I feel that there are many pianists whose names we’ll never know – clearly this is a minority sport where there are more performers than there is a demand for. It’s a travesty, that the world's most brilliant pianists can walk down the street in almost every city of the world and not be recognised by Joe Public, something that the likes of Sir Elton John couldn’t undergo. Furthermore, pianists are obviously not chasing money. The fifth prize in the last Leeds came to £3000.00 for which the competitor had travelled from Taiwan. David Beckham probably earns that with every kick of the ball. The keyboard player (Adrian Wright) in the group “The Human League”, who plays backing chords with only his right hand, undoubtedly earned more than most distinguished pianists during the 1980s with the “Dare” album.

It all proves that it’s not talent that makes us rich; it’s bums on seats and record sales, howsoever achieved.

My Appraisal of the 2009 Competiton 

Jianing Kong

A 23 year old Chinese kid took the stage first, Jianing Kong - pronounced Kung (no, not King). That was on BBC4 last night. He played Beethoven's Fifth (the Emperor). Three contestants have selected this piece this year. It must be boring for the audience especially if all three come on one night.
Cristina Ortiz (WHAT A PIANIST SHE IS) was giving critical comment - so was Lucy Parham.
Cristina didn't like the performance at all, gave it thumbs down. I must say that I noticed some nervousness leading to wrong notes being hit at the beginning. It's easier to be critical when you know the piece and I do know this one very well. Cristina was more critical of the second movement though. I'm not sure about that personally, I'll have to play it through again, but at first hearing, it sounded OK to me, but I'm not Cristina Ortiz. Beethoven is what she's really good at. I've got a boxed set of CDs by her playing all five Beethoven Concerti, so she must know what's she's talking about.

Rachel Cheong

Age 17 from China

The second contestant was a 17-year-old girl called Rachel Cheung, also from China. Have you noticed how many Chinese people have English first names these days? Sarah, Vanessa, Albert, Joe etc. This girl  played Rachy Two, a popular choice in the history of the contest. I remember a Russian guy called Dennis came third in the contest three years ago playing Rach 2.
I thought this girl did extremely well with the piece; it’s not the easiest thing on the planet to play, especially the third movement. I remember wondering, as she neared the end of the slow dreamy second movement, as I noticed the sweat pouring down her face, and remembering that there's hardly a break between the second and third, would she be able to get her fingers into gear for this? The speed at the beginning of the third is unbelievable. It's hardly conceivable that human fingers can move so quickly and accurately over those keys. But, she did it, brilliantly I thought. I know this piece quite well, so at any stage of it, I know what's coming next, as, no doubt, Cristina Ortiz does.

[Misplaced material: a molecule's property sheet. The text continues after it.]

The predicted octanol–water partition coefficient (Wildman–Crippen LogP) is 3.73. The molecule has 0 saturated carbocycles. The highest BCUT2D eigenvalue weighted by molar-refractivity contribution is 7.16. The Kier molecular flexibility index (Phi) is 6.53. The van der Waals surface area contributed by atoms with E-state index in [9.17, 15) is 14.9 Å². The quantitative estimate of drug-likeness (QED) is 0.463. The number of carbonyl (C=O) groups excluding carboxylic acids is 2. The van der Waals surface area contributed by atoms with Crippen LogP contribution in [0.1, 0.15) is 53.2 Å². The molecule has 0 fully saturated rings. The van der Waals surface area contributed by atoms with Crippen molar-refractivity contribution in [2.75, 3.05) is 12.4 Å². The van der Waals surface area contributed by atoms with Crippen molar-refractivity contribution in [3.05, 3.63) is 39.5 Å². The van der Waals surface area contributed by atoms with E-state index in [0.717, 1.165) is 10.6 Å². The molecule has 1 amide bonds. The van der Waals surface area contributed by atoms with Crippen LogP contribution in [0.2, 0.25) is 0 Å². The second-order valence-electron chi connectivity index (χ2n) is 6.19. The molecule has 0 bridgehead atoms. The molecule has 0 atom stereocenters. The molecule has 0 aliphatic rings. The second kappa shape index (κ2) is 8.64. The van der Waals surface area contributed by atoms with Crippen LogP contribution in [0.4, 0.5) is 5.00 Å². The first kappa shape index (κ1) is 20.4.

When the girl had finished playing, the crowd went sky high with their applause - Marc Elder, the conductor of the Halle Orchestra told her that she'd played very well. I have a lot of respect for his comments, and now, more than I do for Cristina Ortiz's and Lucy Parham’s views.
Likewise with the previous contestant, they repeated themselves almost word for word. "This wasn't the right choice of concerto for this contestant, she should have chosen maybe a Chopin or Mozart."

If she had chosen a Mozart, I do know her chances of winning would have been almost zero. It's only been done once in the history of the contest.

I'm beginning to wonder about Cristina Ortiz and Lucy Parham  now. They have found nothing good to say about the performances so far. The judges must have held them in high regard because these contestants are in the final six out of 83 initial entrants. I suspect these two compare the performances of the contestants with their own abilities. Can they remember this girl (Rachel) is only 17 years old? Can they take on board that until she gave the live performance of it on this occasion, she had never played the concerto with an orchestra. That must have been un-nerving to say the least. Although Ortiz and Parham can play it better now, how would they have done at 17 years old? I think I'll wait for the judges’ verdicts, but no matter what, these two Chinese kids ARE in the top six, and this contest is in the top three in the world, so they must be well up there.

David Kadouch

The contestant was a 23 year old from France This was the second performance of Beethoven's Fifth, The Emperor. Amazingly, Cristina Ortiz and Lucy Parham both gave this performance the thumbs UP, can you believe? In fact, they couldn't find a single word of critcism. I recant my earlier comments ; I'd assumed that they had a pre-determined plan to disparage all of the contestants. One thing they did say about tonight's artist was that he was performing, rather than competing, which led to a better presentation. Maybe they don't like Chinese pianists. Lang Lang won't be a hit with them if that's true.

Personally, I expected them to criticise his rendition of the second movement. I thought he hammered this very gentle movement too fiercely. I'm used to it being lowered onto my ears very graciously, like a servant might deliver a drink to the queen. But, they didn't pick up on that, so again, what do I know?